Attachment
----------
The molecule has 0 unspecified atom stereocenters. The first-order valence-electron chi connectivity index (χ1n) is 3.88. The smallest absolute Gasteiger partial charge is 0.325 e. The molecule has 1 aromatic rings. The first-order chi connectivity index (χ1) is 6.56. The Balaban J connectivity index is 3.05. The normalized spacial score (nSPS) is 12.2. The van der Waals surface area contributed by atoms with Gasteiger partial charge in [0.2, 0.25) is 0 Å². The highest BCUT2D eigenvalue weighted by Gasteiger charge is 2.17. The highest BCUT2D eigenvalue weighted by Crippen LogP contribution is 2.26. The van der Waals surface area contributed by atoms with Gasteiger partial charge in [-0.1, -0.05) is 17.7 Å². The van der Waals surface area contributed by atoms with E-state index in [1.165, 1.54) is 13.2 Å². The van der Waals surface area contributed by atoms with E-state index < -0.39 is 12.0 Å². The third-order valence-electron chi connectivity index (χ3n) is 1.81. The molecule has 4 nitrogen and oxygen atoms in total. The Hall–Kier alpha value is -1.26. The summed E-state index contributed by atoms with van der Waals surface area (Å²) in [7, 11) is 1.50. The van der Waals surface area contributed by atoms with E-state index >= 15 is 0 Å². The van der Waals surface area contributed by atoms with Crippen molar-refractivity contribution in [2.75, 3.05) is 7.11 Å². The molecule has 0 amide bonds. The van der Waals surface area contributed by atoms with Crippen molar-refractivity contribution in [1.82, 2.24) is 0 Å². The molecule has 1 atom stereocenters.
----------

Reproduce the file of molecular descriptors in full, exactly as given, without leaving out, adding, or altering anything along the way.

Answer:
The molecule has 0 unspecified atom stereocenters. The first-order valence-electron chi connectivity index (χ1n) is 3.88. The smallest absolute Gasteiger partial charge is 0.325 e. The molecule has 1 aromatic rings. The first-order chi connectivity index (χ1) is 6.56. The Balaban J connectivity index is 3.05. The normalized spacial score (nSPS) is 12.2. The van der Waals surface area contributed by atoms with Gasteiger partial charge in [0.2, 0.25) is 0 Å². The highest BCUT2D eigenvalue weighted by Gasteiger charge is 2.17. The highest BCUT2D eigenvalue weighted by Crippen LogP contribution is 2.26. The van der Waals surface area contributed by atoms with Gasteiger partial charge in [-0.1, -0.05) is 17.7 Å². The van der Waals surface area contributed by atoms with E-state index in [1.165, 1.54) is 13.2 Å². The van der Waals surface area contributed by atoms with E-state index < -0.39 is 12.0 Å². The third-order valence-electron chi connectivity index (χ3n) is 1.81. The molecule has 4 nitrogen and oxygen atoms in total. The Hall–Kier alpha value is -1.26. The summed E-state index contributed by atoms with van der Waals surface area (Å²) in [7, 11) is 1.50. The van der Waals surface area contributed by atoms with E-state index >= 15 is 0 Å². The van der Waals surface area contributed by atoms with Crippen molar-refractivity contribution in [2.75, 3.05) is 7.11 Å². The molecule has 0 amide bonds. The van der Waals surface area contributed by atoms with Crippen molar-refractivity contribution in [1.82, 2.24) is 0 Å². The molecule has 1 atom stereocenters.